MUHAMMAD ALI: HIS LIFE AND TIMES, through accounts of noteworthy admirers and close-associates, chronicles the life and times of a living legend. Long-time pugilistic journalist and award-winining author Thomas Hauser has painstakingly compiled a wealth of information to support what seems to be his thesis: that no matter how amazing Muhammad Ali was in the ring, his worth as a boxing champion is far exceeded by his worth as a citizen of this world. In 500 pages of text, we are able to follow Ali in his growth from a brash, boisterous heavyweight contender to a highly devoted man of God who brings happiness wherever he tarries. For fight fans, all of the classic bouts from Liston I to Manilla are covered; anecdotes to be especially savored are those leading up to the first Liston fight, where Ali was arguably out of his mind in the extent to which he went in taunting his opponent, as well as the unadvised beating Ali suffered at the hands of Larry Holmes in the twilight of his career. Most interesting were the sections of the book that dealt with Ali's relationship with Malcolm X and the Nation of Islam at the beginning of his first reign as heavyweightchampion and his conscientiously objecting to fighting in Vietnam. It is obvious that Hauser is captivated by his subject and looks upon Ali with great reverence. At times this can lead to the feeling that the author went to great lengths selecting interviews which sanitize and exagerate the legacy of Ali. Still, so many different people can't be distorting the truth; it is undeniable that Ali has a heart of gold and it brought a smile to my face everytime I read about him performing magic tricks for children, or meeting with fans, no matter what, to show his appreciation for their humanity. It is tragic and anger-provoking that Ali was taken advantage of by so many people that he loved and provided for, but it is a blessing that his spirit exists in this bio for future generations to learn of.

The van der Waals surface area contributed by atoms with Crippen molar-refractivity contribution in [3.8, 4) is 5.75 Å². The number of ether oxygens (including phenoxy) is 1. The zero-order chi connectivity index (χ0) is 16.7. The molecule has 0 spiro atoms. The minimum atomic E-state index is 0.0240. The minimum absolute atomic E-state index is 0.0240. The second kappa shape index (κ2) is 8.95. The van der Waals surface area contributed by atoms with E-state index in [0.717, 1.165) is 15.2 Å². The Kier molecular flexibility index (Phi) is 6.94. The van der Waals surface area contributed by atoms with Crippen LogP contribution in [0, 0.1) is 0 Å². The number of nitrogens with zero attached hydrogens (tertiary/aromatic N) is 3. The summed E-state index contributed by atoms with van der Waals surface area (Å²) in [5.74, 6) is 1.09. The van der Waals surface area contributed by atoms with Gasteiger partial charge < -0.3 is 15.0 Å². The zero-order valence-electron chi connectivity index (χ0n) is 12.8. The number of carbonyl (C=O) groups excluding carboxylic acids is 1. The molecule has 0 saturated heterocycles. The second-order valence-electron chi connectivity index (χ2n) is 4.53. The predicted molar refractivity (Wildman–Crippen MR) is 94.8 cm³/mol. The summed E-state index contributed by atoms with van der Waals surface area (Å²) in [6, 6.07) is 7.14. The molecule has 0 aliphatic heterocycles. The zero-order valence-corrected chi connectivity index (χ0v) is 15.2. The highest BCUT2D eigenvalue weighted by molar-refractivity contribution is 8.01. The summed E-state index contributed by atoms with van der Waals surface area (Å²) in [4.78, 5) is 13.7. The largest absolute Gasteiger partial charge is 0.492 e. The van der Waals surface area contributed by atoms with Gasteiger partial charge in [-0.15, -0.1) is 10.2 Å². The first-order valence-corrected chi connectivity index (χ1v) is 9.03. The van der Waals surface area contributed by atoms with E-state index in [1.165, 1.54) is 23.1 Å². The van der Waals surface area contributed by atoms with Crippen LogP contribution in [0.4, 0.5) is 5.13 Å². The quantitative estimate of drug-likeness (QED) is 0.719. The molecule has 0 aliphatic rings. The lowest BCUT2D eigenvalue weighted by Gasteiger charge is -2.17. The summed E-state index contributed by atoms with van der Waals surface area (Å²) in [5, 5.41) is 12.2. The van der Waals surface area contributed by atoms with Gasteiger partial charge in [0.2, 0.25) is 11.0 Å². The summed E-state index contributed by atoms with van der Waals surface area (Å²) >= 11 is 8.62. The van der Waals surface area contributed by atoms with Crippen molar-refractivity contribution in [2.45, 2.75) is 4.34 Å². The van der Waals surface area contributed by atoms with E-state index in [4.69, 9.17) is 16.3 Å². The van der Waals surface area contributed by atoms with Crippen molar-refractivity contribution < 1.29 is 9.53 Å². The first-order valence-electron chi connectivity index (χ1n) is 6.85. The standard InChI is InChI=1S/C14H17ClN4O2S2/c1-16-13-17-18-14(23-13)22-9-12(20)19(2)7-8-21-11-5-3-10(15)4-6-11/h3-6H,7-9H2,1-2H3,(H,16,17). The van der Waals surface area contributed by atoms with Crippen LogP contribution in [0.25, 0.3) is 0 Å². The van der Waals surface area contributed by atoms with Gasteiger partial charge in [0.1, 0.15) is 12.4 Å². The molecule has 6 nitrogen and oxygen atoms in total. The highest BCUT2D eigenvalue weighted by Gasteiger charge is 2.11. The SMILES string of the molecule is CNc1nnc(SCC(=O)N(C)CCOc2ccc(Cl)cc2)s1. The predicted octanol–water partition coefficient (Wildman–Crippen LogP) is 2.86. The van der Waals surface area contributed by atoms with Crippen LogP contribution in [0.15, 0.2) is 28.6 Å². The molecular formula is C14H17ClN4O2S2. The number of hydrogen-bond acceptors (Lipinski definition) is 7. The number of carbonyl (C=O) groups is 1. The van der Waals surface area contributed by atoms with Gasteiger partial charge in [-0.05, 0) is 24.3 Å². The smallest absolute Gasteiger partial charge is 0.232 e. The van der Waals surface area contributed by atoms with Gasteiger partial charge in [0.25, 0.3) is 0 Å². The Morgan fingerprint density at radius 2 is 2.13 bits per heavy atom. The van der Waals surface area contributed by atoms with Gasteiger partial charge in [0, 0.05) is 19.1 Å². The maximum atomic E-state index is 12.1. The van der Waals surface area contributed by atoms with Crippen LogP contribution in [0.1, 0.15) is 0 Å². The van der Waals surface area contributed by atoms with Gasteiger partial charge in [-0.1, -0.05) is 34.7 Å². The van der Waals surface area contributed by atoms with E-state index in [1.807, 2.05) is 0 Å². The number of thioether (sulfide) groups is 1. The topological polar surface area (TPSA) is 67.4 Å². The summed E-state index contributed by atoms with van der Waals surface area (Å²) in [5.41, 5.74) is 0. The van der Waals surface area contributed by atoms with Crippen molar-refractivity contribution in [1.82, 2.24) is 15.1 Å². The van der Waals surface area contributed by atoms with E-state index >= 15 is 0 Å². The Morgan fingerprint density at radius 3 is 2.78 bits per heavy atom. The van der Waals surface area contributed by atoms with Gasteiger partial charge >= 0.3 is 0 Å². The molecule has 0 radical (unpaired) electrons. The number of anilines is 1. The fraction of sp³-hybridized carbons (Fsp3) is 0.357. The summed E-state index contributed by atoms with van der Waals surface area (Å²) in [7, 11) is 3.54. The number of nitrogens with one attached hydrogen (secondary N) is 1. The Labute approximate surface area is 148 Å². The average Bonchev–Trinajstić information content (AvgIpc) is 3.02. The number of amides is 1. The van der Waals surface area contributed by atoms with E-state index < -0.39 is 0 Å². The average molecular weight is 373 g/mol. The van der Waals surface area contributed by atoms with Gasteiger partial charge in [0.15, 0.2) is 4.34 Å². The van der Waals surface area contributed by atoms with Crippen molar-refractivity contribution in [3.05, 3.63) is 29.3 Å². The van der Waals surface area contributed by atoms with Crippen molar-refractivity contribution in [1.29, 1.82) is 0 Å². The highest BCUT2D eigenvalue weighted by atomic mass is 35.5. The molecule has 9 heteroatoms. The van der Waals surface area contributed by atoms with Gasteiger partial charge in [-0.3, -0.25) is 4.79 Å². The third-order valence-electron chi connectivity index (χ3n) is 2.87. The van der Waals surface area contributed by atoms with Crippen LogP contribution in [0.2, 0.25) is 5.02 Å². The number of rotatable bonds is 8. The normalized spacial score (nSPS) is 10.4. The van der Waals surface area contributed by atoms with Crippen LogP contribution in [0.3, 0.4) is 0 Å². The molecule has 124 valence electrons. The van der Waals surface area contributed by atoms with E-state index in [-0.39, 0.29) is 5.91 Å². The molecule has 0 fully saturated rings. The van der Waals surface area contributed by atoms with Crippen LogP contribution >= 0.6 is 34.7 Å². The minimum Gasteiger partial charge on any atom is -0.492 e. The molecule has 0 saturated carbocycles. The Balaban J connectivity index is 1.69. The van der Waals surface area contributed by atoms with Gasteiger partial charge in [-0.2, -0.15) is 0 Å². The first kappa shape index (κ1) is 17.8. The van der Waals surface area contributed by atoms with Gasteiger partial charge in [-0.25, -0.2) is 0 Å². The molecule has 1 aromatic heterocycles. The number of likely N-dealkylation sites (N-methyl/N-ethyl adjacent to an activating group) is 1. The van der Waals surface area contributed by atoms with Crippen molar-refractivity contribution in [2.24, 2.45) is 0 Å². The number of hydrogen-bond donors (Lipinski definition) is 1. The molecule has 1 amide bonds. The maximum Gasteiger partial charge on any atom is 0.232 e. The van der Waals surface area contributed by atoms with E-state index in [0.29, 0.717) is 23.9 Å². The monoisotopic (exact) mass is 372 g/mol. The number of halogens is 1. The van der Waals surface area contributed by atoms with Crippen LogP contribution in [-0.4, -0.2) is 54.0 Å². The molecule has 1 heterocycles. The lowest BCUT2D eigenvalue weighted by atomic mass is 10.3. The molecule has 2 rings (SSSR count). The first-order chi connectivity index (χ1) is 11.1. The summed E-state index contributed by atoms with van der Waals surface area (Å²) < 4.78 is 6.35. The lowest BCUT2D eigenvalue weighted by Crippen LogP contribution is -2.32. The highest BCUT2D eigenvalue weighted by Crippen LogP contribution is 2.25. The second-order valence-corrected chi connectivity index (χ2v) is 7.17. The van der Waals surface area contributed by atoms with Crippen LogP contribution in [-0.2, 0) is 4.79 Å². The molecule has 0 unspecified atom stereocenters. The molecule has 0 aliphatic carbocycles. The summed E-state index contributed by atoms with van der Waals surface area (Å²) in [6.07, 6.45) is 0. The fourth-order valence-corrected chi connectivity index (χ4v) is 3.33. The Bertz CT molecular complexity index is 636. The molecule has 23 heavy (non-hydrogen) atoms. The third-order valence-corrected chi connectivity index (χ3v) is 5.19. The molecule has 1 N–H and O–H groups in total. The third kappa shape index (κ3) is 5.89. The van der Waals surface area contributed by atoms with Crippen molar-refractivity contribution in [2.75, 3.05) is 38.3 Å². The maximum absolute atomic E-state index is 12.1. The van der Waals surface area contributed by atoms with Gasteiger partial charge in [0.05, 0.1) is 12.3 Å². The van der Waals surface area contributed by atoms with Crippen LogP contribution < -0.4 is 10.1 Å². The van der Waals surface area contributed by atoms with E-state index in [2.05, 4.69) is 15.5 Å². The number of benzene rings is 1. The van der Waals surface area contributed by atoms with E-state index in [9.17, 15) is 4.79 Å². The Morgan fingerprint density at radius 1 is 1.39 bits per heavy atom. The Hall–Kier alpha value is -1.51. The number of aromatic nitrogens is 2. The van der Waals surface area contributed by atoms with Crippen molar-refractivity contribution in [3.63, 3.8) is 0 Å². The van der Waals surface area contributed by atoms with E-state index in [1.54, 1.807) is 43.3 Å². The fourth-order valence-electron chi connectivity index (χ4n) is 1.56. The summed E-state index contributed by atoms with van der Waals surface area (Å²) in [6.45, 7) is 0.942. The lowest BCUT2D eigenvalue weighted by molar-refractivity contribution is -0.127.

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9 of 11 people found the following review helpful By Rex on January 3, 2014